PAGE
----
Shooting Better Under Pressure

If you’re going to put in the work this summer, make sure you’re practicing at game speed when going through your shooting drills.  If you’re making changes to your shot form, then you can slow down to make sure you get the form and timing down perfectly.  However, so many players forget to practice their newfound techniques at game speed.  So, find yourself a practice partner and ask them to put some physical and verbal pressure on you while you’re going through your shooting exercises.  Doing so will help you be ultra-prepared for real game action.  If you don’t practice this way, you will result to old habits and quick shots while losing proper shooting form.


Here are some quick tips for shooting better:




To improve accuracy, locate the target (rim) as early as possible.

Keep your eyes on the target and do not follow the flight of the ball.

Keeping your target focus is very important!





Feet are shoulder width apart for good balance.

Feet should be in a slightly staggered stance that is consistent and comfortable for you. Your shooting foot is slightly ahead of the non-shooting foot in a comfortable position.

Point your feet in the general direction of the basket, but not necessarily directly at it. We prefer an open stance, but you can also use the closed (squared) stance if that’s more comfortable for you. With an open stance, your feet point towards one side of the basket. For example, a right-handed shooter will point his or her feet just to the left of the rim for a more natural position and shooting motion.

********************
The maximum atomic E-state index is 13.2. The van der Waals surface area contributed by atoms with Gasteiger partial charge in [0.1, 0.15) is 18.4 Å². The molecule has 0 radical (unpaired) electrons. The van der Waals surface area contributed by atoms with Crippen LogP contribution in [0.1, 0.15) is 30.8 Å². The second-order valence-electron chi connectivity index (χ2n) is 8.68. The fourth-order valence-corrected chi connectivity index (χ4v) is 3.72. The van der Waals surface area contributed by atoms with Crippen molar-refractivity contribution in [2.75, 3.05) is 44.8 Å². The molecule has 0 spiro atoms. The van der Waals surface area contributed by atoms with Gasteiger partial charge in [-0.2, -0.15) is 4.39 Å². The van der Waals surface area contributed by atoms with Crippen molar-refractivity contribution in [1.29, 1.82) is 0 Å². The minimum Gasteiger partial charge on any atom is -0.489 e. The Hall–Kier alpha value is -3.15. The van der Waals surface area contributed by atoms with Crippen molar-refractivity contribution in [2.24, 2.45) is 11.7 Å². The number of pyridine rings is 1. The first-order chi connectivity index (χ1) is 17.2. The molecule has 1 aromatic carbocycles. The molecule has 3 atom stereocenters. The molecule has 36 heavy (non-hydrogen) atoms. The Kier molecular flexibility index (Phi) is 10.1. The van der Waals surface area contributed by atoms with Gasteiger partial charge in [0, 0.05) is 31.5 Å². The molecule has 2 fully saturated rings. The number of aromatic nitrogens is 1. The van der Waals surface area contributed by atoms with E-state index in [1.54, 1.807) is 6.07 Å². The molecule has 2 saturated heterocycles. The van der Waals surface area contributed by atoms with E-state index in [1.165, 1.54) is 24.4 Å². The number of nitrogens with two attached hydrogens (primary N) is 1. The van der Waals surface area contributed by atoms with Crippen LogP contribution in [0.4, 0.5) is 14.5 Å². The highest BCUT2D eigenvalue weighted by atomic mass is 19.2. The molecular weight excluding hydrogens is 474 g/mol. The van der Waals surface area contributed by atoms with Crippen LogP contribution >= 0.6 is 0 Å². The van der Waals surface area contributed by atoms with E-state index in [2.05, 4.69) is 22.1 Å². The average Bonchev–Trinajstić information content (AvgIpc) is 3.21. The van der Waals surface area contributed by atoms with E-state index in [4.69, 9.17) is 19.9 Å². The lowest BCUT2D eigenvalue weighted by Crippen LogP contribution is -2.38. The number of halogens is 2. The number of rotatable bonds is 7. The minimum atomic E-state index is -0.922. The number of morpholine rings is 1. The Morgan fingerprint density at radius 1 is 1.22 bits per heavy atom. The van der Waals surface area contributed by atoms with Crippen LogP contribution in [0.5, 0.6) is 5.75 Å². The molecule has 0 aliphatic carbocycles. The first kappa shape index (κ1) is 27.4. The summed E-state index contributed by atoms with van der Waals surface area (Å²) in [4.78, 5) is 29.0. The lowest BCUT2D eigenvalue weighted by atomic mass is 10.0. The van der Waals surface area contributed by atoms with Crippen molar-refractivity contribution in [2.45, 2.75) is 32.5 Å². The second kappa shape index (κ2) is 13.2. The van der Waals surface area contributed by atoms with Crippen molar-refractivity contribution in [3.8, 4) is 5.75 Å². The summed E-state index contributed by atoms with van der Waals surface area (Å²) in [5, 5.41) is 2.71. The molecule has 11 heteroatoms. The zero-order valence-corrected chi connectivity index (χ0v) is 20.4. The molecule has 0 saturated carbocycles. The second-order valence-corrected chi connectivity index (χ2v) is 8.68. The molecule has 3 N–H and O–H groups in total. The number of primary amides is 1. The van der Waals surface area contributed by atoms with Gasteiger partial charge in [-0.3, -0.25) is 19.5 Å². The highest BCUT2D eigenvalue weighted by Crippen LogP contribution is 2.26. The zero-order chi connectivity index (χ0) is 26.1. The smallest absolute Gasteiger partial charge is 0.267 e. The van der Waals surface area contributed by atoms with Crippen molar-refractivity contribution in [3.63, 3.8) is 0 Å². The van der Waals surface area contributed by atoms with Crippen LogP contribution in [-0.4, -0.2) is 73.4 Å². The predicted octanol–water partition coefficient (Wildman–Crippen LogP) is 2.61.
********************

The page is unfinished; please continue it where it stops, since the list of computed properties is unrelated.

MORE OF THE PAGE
Once you develop a comfortable stance, line up your feet the exact same way on every shot. Whatever stance you use, consistency is critical.

Flex/bend your knees on every shot.




As you catch the ball, move it quickly into the shot pocket.

Line everything up so the ball and your shooting eye form a straight line to the basket. This is VERY important.

Position the ball several inches above your waist.

Grip the ball properly and be ready to shoot.

Position the ball in your shot pocket the SAME way every time you catch it.





Place the air hole between the middle and index fingers.

Line up your fingertip pads parallel to the long seams of the ball, so you can monitor the back spin.

Leave space between the ball and the middle of your palm. You should be able to insert a pencil between the ball and your palm area.

Spread your fingers far enough apart to comfortably balance the ball in one hand.

The ball should sit on your finger pads.





Your non-shooting hand should be on the side of the ball.

Your balance hand should not add force or spin to the shot.

Your non-shooting hand should not move on delivery and should ALWAYS come off the ball FIRST.






The ball should start motion directly upwards from the shot pocket (no dipping of the ball).

Your elbow should be positioned comfortably under the ball.

The ball stays in front of you and should not go behind your head.


Uncoil your body with your legs, core, and arm power all coordinated.

Your elbow and wrist should extend in a straight line to the basket.


Your shooting hand should extend in a straight line to the rim.

Hand position on delivery is very important. The ball should come off the hand with perfect symmetrical backspin.

As shown in the picture to the right, your guide hand stays to the side and does not influence the flight of the ball.






Release the ball on the way up, just before the top of your jump.

Use your legs to generate upforce.

You should land in the same spot that you jumped, which shows that you have good balance on your shot.




Your wrists should be floppy (relaxed).

Fingers should be pointed at the target (rim).

Finish high. You should see your fingers at the top square of the back board.

Hold your follow through position until the ball hits the rim.